My research will be written and I know the story is still not complete, but I think another a little piece of sense making may have happened today.

Behind the TEDTalk 2010 from m ss ng p eces on Vimeo.

Add comment Posted in  21st Century Skills ,leadership ,learning  Tagged:  , , , , , , September 28, 2012

Feeling like a principal

It’s Friday night.  Another busy week has just passed.  A school council meeting, a trip down to the year 5/6 camp at Cottage by the Sea, a careers excursion to the costume department at the Arts Centre, a research circle for Play for Life and preparation for a local community festival this Sunday.  This is just a sample of some of the things I do as a principal along with the usual admin, finance, communications and interactions.

The role of a principal in many ways feels like a parent.  As a parent you look after your kids, their education, the rest of the family, your home, your garden, the bills, the shopping, the problems, the illnesses, the special events.  As principal, you look after the kids and staff, the curriculum, the building, the grounds, the finances, the resources, the problems, the health and wellbeing, the special events and overall culture.  Some days are good and things go smoothly, other times you need to give just a little more to overcome the hurdles or to juggle all the demands.

By Friday night I am pooped.  Not pooped in a way that is worn down, but pooped in a way that requires time to stop and reflect.  There are so many aspects to education, schooling and leadership that the quality time to reflect can be hijacked.  Yet thinking time for me is key to good leadership. Without it the work can become reactionary and short lived.

Recently I took 3 weeks long service leave and travelled to Vietnam.  It was a crucial time for me as it allowed me to purposefully stop and replenish.  I did not need to think about the day to day of school life.  My mind could be clear and uncluttered and ready for the next phase.

My principal role is certainly unfolding and I take my hat off to the men and women who have been in the role for much longer periods of time.  I am constantly learning new things, building up my repertoire, adding to my skill set and realising that the more I learn, the less I know. The list is growing and can sometimes feel overwhelming.  The hours creep into the nights, the weekends and the holidays.

But all of it is worth it and … I’m feeling more and more like a principal.


2 comments Posted in  leadership ,learning  Tagged:  , , , , , August 31, 2012

Sustainable networks!

Sustaining relationships and friendships over time takes effort.  This weekend I am having lunch with six other women who were my friends way back in primary school and secondary school.  That’s pretty amazing, since that was a long time ago!  We don’t always see each other, and sometimes one of us may be temporarily on ‘leave’ for a variety of reasons – work, health, family and the like.  But, we know where we are and we know we will be back. It is a connection that we will take through our life journey.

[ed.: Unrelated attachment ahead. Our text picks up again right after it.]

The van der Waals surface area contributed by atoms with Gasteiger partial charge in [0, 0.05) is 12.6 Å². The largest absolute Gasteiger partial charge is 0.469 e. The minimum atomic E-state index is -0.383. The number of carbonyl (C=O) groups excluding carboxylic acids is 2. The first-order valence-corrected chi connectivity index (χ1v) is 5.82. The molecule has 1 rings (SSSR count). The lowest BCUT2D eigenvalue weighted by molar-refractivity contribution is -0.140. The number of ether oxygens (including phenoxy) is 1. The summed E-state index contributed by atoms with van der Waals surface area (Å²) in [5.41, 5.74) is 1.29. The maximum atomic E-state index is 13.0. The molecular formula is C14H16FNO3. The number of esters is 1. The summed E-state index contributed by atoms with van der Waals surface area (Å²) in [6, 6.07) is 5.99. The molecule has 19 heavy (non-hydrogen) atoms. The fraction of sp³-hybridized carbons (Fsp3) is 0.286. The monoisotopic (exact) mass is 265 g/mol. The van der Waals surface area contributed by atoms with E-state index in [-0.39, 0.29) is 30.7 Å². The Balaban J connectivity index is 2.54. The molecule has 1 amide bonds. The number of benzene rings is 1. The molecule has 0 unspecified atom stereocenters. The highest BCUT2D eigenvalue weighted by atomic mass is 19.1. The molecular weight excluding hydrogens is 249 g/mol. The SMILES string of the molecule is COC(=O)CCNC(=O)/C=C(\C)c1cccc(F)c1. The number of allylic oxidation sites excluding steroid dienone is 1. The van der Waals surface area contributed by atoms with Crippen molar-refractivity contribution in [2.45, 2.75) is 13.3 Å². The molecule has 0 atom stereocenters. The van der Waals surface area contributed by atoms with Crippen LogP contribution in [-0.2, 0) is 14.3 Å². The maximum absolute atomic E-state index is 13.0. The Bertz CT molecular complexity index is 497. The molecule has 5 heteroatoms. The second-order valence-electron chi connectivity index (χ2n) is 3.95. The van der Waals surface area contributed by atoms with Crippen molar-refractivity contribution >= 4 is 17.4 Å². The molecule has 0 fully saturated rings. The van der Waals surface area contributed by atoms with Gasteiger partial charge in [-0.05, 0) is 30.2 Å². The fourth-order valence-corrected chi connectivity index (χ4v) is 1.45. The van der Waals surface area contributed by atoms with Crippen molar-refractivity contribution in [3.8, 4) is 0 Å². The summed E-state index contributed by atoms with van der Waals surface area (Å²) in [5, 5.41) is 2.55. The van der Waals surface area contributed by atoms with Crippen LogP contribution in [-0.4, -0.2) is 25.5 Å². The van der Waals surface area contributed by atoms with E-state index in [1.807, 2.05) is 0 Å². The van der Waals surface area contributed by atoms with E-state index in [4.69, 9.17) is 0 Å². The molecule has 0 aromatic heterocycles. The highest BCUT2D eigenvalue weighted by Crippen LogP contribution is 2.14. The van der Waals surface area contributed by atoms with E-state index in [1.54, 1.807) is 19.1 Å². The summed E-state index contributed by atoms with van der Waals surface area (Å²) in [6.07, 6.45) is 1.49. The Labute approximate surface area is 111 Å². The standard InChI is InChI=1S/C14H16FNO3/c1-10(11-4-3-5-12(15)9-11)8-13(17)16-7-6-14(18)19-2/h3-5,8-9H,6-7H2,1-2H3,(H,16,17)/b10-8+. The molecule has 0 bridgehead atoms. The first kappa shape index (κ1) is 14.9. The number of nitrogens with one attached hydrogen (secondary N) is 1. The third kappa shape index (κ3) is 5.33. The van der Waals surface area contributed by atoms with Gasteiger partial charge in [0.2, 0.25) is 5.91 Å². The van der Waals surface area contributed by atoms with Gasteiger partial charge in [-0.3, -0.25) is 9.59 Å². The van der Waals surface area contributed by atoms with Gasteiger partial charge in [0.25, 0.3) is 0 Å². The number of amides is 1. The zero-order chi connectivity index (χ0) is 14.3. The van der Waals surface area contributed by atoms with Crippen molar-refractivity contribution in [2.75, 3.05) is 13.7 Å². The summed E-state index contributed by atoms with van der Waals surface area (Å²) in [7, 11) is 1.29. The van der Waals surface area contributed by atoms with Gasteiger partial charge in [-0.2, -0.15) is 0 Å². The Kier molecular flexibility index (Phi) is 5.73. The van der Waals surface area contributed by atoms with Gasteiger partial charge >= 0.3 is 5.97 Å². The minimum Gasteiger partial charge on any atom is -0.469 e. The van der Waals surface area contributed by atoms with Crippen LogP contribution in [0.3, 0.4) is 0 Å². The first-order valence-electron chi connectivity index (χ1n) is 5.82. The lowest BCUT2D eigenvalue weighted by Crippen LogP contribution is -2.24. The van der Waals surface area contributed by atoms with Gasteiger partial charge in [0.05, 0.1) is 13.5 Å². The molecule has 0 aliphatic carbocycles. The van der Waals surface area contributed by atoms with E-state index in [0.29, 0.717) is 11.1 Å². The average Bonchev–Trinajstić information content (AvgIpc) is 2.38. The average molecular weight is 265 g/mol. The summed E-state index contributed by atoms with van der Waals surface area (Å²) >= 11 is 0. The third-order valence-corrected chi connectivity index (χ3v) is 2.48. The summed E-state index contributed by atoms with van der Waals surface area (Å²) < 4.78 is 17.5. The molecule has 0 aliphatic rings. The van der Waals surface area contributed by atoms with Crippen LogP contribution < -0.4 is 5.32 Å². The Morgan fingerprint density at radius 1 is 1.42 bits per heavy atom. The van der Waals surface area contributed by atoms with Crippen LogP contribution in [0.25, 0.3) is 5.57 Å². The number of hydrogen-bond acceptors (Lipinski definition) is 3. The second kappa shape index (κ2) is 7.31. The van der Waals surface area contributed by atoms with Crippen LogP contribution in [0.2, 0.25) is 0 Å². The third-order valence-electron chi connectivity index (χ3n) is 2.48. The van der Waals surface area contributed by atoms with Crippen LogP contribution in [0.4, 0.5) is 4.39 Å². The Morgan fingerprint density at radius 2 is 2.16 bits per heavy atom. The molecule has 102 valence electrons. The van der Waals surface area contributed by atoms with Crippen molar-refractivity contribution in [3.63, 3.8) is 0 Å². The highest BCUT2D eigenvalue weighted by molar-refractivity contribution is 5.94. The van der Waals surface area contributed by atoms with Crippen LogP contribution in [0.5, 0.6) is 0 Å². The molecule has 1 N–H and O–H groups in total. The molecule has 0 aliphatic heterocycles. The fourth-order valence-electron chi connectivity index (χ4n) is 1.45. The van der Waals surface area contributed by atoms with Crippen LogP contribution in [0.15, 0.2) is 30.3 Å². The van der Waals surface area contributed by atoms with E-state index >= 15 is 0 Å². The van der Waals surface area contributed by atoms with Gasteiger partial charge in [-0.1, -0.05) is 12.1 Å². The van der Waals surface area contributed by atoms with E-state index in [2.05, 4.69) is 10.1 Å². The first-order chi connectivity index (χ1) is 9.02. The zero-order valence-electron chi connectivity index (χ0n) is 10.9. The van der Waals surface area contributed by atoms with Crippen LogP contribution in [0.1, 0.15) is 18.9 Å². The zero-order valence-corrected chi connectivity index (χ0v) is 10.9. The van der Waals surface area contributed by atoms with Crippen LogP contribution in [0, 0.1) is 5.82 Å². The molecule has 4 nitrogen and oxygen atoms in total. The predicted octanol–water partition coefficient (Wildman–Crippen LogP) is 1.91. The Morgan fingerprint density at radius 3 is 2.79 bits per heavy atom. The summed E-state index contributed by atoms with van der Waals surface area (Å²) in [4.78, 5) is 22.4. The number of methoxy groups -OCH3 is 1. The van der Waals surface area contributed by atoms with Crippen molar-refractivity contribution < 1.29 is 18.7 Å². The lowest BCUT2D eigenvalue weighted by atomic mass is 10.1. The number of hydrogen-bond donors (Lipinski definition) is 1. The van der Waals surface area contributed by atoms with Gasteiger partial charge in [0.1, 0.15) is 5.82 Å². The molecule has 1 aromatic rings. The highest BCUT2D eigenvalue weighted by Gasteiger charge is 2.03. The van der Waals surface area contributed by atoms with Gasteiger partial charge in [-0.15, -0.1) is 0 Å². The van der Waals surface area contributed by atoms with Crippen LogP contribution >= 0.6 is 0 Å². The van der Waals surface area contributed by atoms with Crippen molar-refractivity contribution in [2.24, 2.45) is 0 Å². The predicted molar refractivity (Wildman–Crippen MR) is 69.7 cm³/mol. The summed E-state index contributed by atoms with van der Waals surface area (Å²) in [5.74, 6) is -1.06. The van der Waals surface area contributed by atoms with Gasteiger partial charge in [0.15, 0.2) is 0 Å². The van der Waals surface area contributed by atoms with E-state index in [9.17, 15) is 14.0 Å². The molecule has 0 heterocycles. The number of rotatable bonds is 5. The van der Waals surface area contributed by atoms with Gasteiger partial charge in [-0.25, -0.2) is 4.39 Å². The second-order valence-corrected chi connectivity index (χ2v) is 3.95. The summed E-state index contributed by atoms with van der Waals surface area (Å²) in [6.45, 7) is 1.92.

In my work life, I have many colleagues and friends with whom I connect in a professional context. These connections, just like my group of friends from school, needs to be nurtured and effort is needed to sustain them.  Since 2008 I have been part of a growing professional (personal) learning network (PLN).  Recently, I attended two workshops organised by the State Library of Victoria with Alec Couros and Will Richardson, on learning networks.  I was lucky to be invited to both sessions and to find that there were so many of the people who I knew and had connected with through my online networks since 2008. You can follow further conversations on Twitter with #plnlead and #vicpln.

The networks, over time have grown, strengthened and taken on a new purpose.  What seemed to be a network to learn from and share ideas and resources, has now matured and become one that can influence and shape education.  The dialogues have become deeper and the reflection more evident.  Sharing resources and links is still important, but what can be achieved through ‘voice’ is really something worth tuning into.

In 2008 I wrote a blog post about The Power of the PLN, and also Learning in a Networked World, and presented at local conferences.  Here is one I did in 2009.  You will see mention to Alec Couros and Will Richardson, as well some local talent too!

Online Professional Learning Networks from helenotway


Add comment Posted in  leadership ,learning ,Professional Learning ,Web2.0  Tagged:  , , , , , , July 27, 2012

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A blog by Helen Otway

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I began this blog in 2007 as a teacher. Since then I have become a principal and have continued to use this space as my reflective blog. You can also find me on LinkedIn http://www.linkedin.com/pub/helen-otway/3a/37a/539 and Twitter @helenotway